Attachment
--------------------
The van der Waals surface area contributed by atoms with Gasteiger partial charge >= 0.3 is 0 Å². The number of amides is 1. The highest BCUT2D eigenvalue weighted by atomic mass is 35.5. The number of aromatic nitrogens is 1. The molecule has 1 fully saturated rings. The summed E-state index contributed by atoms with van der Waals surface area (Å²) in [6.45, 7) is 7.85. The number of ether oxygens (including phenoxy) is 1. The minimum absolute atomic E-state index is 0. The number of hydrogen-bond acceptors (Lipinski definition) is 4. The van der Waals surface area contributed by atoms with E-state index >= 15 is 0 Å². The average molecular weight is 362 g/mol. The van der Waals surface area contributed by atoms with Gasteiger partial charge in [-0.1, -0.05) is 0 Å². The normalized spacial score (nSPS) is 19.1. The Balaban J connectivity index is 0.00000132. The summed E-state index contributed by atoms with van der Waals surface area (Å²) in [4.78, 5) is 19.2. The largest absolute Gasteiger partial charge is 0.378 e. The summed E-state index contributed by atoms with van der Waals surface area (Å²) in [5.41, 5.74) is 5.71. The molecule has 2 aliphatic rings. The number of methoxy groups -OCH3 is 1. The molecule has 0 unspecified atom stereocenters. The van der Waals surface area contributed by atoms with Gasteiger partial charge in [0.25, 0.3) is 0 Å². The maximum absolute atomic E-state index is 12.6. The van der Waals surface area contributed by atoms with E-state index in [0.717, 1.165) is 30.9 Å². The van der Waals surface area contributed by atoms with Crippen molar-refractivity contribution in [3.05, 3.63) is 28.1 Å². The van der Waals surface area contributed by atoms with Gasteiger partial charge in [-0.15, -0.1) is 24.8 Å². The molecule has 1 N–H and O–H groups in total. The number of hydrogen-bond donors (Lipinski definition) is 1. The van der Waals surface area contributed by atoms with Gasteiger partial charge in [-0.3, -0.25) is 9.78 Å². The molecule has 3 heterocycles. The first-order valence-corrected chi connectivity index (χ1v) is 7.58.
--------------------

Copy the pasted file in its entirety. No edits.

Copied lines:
The van der Waals surface area contributed by atoms with Gasteiger partial charge >= 0.3 is 0 Å². The number of amides is 1. The highest BCUT2D eigenvalue weighted by atomic mass is 35.5. The number of aromatic nitrogens is 1. The molecule has 1 fully saturated rings. The summed E-state index contributed by atoms with van der Waals surface area (Å²) in [6.45, 7) is 7.85. The number of ether oxygens (including phenoxy) is 1. The minimum absolute atomic E-state index is 0. The number of hydrogen-bond acceptors (Lipinski definition) is 4. The van der Waals surface area contributed by atoms with E-state index >= 15 is 0 Å². The average molecular weight is 362 g/mol. The van der Waals surface area contributed by atoms with Gasteiger partial charge in [-0.1, -0.05) is 0 Å². The normalized spacial score (nSPS) is 19.1. The Balaban J connectivity index is 0.00000132. The summed E-state index contributed by atoms with van der Waals surface area (Å²) in [4.78, 5) is 19.2. The largest absolute Gasteiger partial charge is 0.378 e. The summed E-state index contributed by atoms with van der Waals surface area (Å²) in [5.41, 5.74) is 5.71. The molecule has 2 aliphatic rings. The number of methoxy groups -OCH3 is 1. The molecule has 0 unspecified atom stereocenters. The van der Waals surface area contributed by atoms with Gasteiger partial charge in [0.25, 0.3) is 0 Å². The maximum absolute atomic E-state index is 12.6. The van der Waals surface area contributed by atoms with E-state index in [0.717, 1.165) is 30.9 Å². The van der Waals surface area contributed by atoms with Crippen molar-refractivity contribution in [3.05, 3.63) is 28.1 Å². The van der Waals surface area contributed by atoms with Gasteiger partial charge in [-0.15, -0.1) is 24.8 Å². The molecule has 1 N–H and O–H groups in total. The number of hydrogen-bond donors (Lipinski definition) is 1. The van der Waals surface area contributed by atoms with Gasteiger partial charge in [-0.3, -0.25) is 9.78 Å². The molecule has 3 heterocycles. The first-order valence-corrected chi connectivity index (χ1v) is 7.58.